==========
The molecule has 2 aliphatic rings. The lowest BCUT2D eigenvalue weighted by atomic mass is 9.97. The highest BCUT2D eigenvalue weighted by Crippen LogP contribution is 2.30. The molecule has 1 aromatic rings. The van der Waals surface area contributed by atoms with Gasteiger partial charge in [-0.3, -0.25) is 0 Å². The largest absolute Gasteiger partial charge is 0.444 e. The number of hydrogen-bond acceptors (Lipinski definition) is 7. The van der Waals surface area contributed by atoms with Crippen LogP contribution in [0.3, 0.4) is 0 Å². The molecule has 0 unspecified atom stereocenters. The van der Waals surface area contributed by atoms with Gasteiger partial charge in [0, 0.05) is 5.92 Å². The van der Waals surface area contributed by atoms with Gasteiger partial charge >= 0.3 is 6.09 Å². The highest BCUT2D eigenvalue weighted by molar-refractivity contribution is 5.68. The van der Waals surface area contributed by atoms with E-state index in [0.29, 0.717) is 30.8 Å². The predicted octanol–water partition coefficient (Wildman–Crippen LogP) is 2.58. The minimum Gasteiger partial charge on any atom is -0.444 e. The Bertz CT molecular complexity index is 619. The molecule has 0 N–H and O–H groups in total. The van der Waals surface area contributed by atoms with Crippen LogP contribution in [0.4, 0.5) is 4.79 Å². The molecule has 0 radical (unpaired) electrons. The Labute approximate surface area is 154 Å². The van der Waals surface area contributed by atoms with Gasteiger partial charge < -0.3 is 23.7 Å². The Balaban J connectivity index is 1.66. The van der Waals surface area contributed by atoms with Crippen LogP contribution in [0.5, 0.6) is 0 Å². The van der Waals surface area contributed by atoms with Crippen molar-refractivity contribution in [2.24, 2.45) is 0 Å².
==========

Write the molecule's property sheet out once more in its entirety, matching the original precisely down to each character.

The molecule has 2 aliphatic rings. The lowest BCUT2D eigenvalue weighted by atomic mass is 9.97. The highest BCUT2D eigenvalue weighted by Crippen LogP contribution is 2.30. The molecule has 1 aromatic rings. The van der Waals surface area contributed by atoms with Gasteiger partial charge in [-0.3, -0.25) is 0 Å². The largest absolute Gasteiger partial charge is 0.444 e. The number of hydrogen-bond acceptors (Lipinski definition) is 7. The van der Waals surface area contributed by atoms with Crippen LogP contribution in [0.3, 0.4) is 0 Å². The molecule has 0 unspecified atom stereocenters. The van der Waals surface area contributed by atoms with Gasteiger partial charge in [0, 0.05) is 5.92 Å². The van der Waals surface area contributed by atoms with Gasteiger partial charge >= 0.3 is 6.09 Å². The highest BCUT2D eigenvalue weighted by molar-refractivity contribution is 5.68. The van der Waals surface area contributed by atoms with E-state index in [0.29, 0.717) is 30.8 Å². The predicted octanol–water partition coefficient (Wildman–Crippen LogP) is 2.58. The minimum Gasteiger partial charge on any atom is -0.444 e. The Bertz CT molecular complexity index is 619. The molecule has 0 N–H and O–H groups in total. The van der Waals surface area contributed by atoms with Crippen LogP contribution in [0.4, 0.5) is 4.79 Å². The molecule has 0 radical (unpaired) electrons. The Labute approximate surface area is 154 Å². The van der Waals surface area contributed by atoms with Gasteiger partial charge < -0.3 is 23.7 Å². The Balaban J connectivity index is 1.66. The van der Waals surface area contributed by atoms with Crippen LogP contribution in [0.5, 0.6) is 0 Å². The van der Waals surface area contributed by atoms with Crippen molar-refractivity contribution in [2.24, 2.45) is 0 Å².